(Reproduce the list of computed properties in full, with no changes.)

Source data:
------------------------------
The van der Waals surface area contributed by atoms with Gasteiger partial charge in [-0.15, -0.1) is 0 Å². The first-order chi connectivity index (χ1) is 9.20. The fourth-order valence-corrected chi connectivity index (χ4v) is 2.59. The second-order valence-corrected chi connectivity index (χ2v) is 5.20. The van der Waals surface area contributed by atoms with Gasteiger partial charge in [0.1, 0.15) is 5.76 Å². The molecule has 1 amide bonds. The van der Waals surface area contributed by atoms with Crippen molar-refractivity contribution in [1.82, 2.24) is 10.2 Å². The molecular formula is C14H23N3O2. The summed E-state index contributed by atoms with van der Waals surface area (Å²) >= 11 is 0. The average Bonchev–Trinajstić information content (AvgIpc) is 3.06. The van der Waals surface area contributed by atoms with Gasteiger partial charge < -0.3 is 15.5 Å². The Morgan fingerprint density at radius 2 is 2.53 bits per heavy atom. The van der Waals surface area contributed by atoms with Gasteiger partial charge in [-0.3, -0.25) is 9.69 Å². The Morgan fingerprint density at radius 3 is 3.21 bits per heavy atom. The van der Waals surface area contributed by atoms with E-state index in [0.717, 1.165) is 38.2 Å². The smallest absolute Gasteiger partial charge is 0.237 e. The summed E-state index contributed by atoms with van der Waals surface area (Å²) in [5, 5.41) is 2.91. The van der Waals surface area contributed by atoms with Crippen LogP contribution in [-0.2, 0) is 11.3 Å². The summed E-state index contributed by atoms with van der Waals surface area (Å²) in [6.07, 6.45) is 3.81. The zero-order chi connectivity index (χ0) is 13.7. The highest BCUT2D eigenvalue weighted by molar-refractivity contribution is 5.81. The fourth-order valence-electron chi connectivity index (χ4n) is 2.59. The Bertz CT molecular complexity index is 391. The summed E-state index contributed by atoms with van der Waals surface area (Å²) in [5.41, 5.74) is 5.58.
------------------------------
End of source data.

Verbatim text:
The van der Waals surface area contributed by atoms with Gasteiger partial charge in [-0.15, -0.1) is 0 Å². The first-order chi connectivity index (χ1) is 9.20. The fourth-order valence-corrected chi connectivity index (χ4v) is 2.59. The second-order valence-corrected chi connectivity index (χ2v) is 5.20. The van der Waals surface area contributed by atoms with Gasteiger partial charge in [0.1, 0.15) is 5.76 Å². The molecule has 1 amide bonds. The van der Waals surface area contributed by atoms with Crippen molar-refractivity contribution in [1.82, 2.24) is 10.2 Å². The molecular formula is C14H23N3O2. The summed E-state index contributed by atoms with van der Waals surface area (Å²) >= 11 is 0. The average Bonchev–Trinajstić information content (AvgIpc) is 3.06. The van der Waals surface area contributed by atoms with Gasteiger partial charge < -0.3 is 15.5 Å². The Morgan fingerprint density at radius 2 is 2.53 bits per heavy atom. The van der Waals surface area contributed by atoms with Gasteiger partial charge in [-0.3, -0.25) is 9.69 Å². The Morgan fingerprint density at radius 3 is 3.21 bits per heavy atom. The van der Waals surface area contributed by atoms with E-state index in [0.717, 1.165) is 38.2 Å². The smallest absolute Gasteiger partial charge is 0.237 e. The summed E-state index contributed by atoms with van der Waals surface area (Å²) in [5, 5.41) is 2.91. The van der Waals surface area contributed by atoms with Crippen LogP contribution in [-0.2, 0) is 11.3 Å². The summed E-state index contributed by atoms with van der Waals surface area (Å²) in [6.07, 6.45) is 3.81. The zero-order chi connectivity index (χ0) is 13.7. The highest BCUT2D eigenvalue weighted by molar-refractivity contribution is 5.81. The fourth-order valence-electron chi connectivity index (χ4n) is 2.59. The Bertz CT molecular complexity index is 391. The summed E-state index contributed by atoms with van der Waals surface area (Å²) in [5.41, 5.74) is 5.58.